Throughout history, governments from Egyptian pharaohs, Roman emperors, kings, prime ministers and presidents have chosen the inflation way out. President Roosevelt devalued the currency after confiscating gold from citizens before he devalued the dollar by raising the price of gold from $20 an ounce to $35 an ounce until President Nixon devalued the currency again in August of 1971 by removing gold backing of the greenback. The age of deficits and debt compounding in the U.S. had begun, and now it’s in the process of accelerating.
In the not too distant future, an American president will have no other choice but to devalue the currency as a means of debt forbearance. He or she will have no choice. Interest payments will be too large, and taxes will not be sufficient to pay interest. It will be declared as a debt jubilee in the same way Nixon defaulted on gold backing of the dollar. At this point, a devaluation of the dollar is baked into the cake as it has not become a question of “if” but “when.” It is simply math at this point. You cannot have the level of debt growing at twice the rate of income and GDP growth. Mathematically that is impossible, so devaluation lies ahead in our future. One day you will wake up and it be will be done by executive fiat. The money you own in either cash or fixed investments will be worth half or one-quarter of their value than the day before. It will be that quick and sudden.
I saw this firsthand in the early 1980s with Mexico. As the Fed began to aggressively cut interest rates in the US, I saw clients put their money in Mexican banks because they could obtain 30% interest on their CDs. Mexico’s President, Miguel de La Madrid Hurtado devalued the currency overnight without warning and the value of those CDs in American dollars was immediately cut in half. That is the way devaluations occur. They come without warning and with immediate consequences.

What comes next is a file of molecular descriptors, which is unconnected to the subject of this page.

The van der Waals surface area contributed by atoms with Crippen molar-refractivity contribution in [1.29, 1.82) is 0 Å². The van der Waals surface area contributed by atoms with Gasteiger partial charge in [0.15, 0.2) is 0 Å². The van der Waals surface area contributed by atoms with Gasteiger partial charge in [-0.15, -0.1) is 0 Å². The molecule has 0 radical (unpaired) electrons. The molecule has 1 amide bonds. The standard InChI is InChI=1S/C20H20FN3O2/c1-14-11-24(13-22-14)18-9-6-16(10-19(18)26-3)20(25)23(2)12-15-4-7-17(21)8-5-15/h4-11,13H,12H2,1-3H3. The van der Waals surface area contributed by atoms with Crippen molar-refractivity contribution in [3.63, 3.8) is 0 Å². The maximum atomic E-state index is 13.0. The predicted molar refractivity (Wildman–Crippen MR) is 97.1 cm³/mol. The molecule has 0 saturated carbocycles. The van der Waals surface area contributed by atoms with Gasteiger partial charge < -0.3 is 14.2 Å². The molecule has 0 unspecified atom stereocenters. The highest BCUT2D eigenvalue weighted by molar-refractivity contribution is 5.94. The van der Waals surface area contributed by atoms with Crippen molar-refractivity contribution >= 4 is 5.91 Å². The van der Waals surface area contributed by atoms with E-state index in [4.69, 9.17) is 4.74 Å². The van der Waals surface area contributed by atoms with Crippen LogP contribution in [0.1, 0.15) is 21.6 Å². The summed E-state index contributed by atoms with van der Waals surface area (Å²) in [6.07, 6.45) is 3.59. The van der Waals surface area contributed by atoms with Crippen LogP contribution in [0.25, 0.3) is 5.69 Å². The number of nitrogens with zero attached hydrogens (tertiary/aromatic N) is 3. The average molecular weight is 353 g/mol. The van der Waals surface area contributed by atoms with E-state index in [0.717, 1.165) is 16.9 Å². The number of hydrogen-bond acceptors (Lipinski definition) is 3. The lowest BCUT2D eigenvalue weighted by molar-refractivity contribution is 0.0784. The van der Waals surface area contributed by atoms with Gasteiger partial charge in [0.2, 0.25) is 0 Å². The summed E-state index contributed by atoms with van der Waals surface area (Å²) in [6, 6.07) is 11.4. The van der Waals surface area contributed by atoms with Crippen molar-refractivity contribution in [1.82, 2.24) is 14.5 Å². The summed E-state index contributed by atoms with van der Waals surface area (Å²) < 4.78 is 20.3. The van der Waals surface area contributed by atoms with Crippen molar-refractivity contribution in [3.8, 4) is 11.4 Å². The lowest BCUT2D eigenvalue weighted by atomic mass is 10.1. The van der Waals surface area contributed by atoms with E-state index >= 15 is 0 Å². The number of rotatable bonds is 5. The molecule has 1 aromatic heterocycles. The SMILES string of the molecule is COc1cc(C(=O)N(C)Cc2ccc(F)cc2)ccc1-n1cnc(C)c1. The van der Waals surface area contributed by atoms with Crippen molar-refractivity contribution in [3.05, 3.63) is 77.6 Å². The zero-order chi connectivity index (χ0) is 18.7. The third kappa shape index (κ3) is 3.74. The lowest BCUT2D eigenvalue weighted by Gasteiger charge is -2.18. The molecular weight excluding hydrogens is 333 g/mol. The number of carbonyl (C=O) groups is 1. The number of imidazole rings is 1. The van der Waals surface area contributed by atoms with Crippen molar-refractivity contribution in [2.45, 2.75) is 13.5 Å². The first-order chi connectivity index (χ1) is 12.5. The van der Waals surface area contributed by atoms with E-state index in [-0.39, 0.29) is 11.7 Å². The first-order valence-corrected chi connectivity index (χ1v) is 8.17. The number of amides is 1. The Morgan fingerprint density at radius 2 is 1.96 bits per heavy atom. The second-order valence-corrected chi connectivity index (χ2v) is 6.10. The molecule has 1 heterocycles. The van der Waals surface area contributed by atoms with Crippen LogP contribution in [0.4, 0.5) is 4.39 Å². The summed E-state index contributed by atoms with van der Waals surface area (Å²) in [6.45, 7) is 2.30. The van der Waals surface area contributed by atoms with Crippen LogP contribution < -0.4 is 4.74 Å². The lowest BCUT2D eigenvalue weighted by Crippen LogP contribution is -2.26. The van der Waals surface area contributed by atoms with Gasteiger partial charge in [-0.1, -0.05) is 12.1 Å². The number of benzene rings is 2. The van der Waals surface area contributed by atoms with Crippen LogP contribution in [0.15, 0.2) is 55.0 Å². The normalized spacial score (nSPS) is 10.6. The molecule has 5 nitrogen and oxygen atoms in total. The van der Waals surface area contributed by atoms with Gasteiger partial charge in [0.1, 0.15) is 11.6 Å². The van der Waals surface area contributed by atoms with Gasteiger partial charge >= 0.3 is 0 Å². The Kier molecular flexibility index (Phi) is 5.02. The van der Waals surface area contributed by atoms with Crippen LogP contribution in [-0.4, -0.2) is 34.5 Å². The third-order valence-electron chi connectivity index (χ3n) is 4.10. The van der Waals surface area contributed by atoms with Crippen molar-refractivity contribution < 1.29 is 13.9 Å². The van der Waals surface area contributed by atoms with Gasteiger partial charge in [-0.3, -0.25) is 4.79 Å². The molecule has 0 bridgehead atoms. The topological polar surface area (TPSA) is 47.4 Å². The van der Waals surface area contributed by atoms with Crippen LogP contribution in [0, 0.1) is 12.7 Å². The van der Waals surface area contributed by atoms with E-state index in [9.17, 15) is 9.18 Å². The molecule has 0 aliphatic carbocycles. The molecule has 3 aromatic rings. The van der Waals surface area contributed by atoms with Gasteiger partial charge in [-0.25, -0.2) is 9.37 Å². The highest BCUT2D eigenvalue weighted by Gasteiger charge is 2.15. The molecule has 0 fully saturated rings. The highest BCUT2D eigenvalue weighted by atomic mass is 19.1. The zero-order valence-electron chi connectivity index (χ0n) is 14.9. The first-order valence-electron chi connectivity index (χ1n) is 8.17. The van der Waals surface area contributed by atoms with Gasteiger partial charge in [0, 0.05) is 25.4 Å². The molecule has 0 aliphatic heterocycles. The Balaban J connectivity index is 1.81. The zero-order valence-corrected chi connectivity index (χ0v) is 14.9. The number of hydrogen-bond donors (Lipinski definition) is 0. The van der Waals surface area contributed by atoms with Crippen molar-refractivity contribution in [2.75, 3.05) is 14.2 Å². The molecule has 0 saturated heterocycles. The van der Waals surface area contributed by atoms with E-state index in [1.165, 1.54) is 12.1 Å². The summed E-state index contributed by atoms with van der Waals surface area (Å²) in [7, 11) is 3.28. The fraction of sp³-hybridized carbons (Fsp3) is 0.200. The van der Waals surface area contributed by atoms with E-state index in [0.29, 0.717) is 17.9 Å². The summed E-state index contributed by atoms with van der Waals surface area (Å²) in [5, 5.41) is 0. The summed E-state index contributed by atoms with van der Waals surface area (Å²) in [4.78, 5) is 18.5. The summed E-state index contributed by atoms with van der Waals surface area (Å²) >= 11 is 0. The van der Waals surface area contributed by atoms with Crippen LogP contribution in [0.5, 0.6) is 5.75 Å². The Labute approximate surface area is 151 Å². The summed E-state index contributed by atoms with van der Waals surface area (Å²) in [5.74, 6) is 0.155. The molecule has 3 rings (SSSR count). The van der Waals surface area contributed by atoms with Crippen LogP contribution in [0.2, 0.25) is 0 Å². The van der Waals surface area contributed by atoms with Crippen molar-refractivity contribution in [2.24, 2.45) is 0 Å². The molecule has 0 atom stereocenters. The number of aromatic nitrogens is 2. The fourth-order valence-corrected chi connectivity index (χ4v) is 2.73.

If you would like to see what this might look like I highly recommend reading the book The Mandibles: A Family, 2029-2047, by New York Times best-selling author Lionel Shriver who I interviewed on our podcast September 17, 2016.
Now let’s move on to the inflation part. The inflation formula is as follows:
More money + fewer goods and services = inflation
I will have more to say about this in future articles as I have dusted off my writing pen and will be returning again after a long absence from writing. Forgive the digression and back to the inflation stuff. We already know about the more money part as shown below. The Fed’s balance sheet is growing exponentially and, at the present rate, will be ballooning to $10 trillion shortly as they backstopped just about everything from government deficits and bonds, to corporate debt and ETFs, money market funds, commercial paper, to direct loans to business. That is the money part.
Federal Reserve Balance Sheet
The goods and services part is unfolding before our eyes as supply chain disruptions from China are already wreaking havoc with companies’ abilities to produce goods from Apple to GM. The service industry has been furloughed and many businesses will go under and not return as a result of the virus shutdown by government. Who will replace the workers who have been laid off, furloughed or simply not return? Many companies like Amazon, Walmart and Target need to hire more than 500,000 workers but must now compete with unemployment insurance. If these companies want to compete, they will be forced to raise wages even higher which is inflationary.
Many are wondering why there will be inflation now when it wasn’t around in the last financial crisis with many of the same tactics in use. The difference is the monetization of fiscal policy. During the financial crisis, much of the money the Fed created remained on the balance sheet of the Fed, earning interest as banks rebuilt their balance sheets. The money did not enter the economy in the form of credit. It stayed at the Fed. Had it been lent out, it would have multiplied, creating more demand for goods and services which would have been inflationary.
You have heard that this economic recovery has been anemic both under the Trump and Obama administrations. The reason is that household debt was at historical levels and many families and individuals were unable to borrow during the early stages of the recovery. Most of them were leveraged to the hilt and upside down on their mortgages. The real inflation took place in financial assets which rose nearly 450%. Money poured into stocks and bonds and both inflated.